It arrived at Vancouver’s Union Gospel Mission thrift store in January: a well-traveled, vintage suitcase bearing travel decals that would be at home in an Indiana Jones movie.
“The very first thought that occurred to us was oh, this must have been donated from a movie set, it looks that cool — it looks that old, unique, special,” UGM spokesperson Jeremy Hunka told Global News.
“And then we realized, oh, hold on a second, I think this is real.”
The suitcase itself was unique, but it was the contents that Hunka said were the real treasures.
The contents include an aged pair of binoculars, correspondence between soldiers, a brief love letter, and one item that may eventually find a place in the Canadian War Museum.
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“This really shocked us, it appeared to be a cable on VE day from 1945 announcing that there had been victory in Europe,” Hunka said.
“To get this kind of thing donated to our thrift store, completely surprising.”
Saturday, May 8 is the 76th anniversary of VE day, the historic day when the Allied forces accepted Nazi Germany’s unconditional surrender in the second world war.
Dated on that historic day, the cable was sent from Marg Stout in New Westminster to Flying Officer Edwin Wainwright through the Indian Radio & Cable Company.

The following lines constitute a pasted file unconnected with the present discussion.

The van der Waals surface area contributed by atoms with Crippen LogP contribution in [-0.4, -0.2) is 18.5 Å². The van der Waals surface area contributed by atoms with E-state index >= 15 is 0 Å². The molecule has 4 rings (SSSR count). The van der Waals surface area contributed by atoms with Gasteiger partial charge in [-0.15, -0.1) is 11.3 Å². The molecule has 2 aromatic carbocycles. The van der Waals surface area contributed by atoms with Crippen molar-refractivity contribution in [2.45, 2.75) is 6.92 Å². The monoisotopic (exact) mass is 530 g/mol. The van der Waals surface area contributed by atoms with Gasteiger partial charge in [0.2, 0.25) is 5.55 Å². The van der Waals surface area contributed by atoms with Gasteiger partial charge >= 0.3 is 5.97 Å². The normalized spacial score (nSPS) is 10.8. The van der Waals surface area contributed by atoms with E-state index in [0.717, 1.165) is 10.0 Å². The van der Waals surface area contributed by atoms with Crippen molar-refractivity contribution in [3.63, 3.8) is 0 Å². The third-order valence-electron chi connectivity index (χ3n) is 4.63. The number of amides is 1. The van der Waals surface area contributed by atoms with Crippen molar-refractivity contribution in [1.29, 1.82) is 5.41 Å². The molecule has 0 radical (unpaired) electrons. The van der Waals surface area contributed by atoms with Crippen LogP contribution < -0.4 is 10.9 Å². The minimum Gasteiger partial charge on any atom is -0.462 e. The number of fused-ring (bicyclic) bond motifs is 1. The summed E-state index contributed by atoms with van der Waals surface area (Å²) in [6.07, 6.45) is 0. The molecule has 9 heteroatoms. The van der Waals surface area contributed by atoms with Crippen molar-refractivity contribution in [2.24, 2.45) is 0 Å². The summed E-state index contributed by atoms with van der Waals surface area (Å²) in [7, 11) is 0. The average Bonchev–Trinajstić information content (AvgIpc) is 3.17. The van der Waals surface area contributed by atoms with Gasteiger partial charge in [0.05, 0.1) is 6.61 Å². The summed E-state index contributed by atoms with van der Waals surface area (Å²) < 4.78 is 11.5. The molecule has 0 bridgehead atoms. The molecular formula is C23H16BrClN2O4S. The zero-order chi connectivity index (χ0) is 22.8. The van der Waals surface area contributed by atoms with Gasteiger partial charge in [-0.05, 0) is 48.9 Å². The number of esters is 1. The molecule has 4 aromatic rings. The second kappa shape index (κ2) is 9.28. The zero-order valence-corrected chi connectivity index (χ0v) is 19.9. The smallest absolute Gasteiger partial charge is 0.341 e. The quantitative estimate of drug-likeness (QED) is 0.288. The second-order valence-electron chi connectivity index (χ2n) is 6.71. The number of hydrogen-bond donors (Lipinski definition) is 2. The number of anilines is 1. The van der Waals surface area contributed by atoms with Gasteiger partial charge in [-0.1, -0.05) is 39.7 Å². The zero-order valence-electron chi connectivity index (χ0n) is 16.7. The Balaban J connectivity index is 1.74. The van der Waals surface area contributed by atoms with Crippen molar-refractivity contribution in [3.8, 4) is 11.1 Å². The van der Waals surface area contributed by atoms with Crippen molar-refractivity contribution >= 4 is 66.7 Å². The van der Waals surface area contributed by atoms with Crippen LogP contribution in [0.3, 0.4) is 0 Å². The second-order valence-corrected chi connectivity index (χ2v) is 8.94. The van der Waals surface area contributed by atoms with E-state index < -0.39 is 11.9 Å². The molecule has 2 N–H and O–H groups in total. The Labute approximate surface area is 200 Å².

“VICTORY WONDERFUL – STOP – WRITING DAILY ALL MY LOVE,” the brief message reads.
“When we got it, everybody just kind of stopped, and said hold on,” Hunka said. “This is history, donated to a thrift store.”
“They’re definitely personal treasures and mean a great deal to somebody if not historical treasures.”
UGM staff did some online research, and believe they may have located Marg Stout’s obituary, but have not been able to locate any other family members.
An address label on the suitcase lists a Mr. & Mrs. Wainwright at 233 6th Avenue in New Westminster.
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The charity is now hoping to connect with someone in the family to find out if the items were donated in error, or whether there is a living family member who would want them.
Failing that, Hunka said the organization is also in talks with the Canadian War Museum’s acquisition department.
“We get donations into our thrift store all the time. Sometimes we get unique things, but nothing like this,” he said.
“We’re just trying to put out the message that if somebody knows this couple or these people or would like to know more about this because they think it might be theirs, let us know — it might mean a great deal to somebody.”
Anyone who believes they know the family can contact Jeremy Hunka at the UGM.
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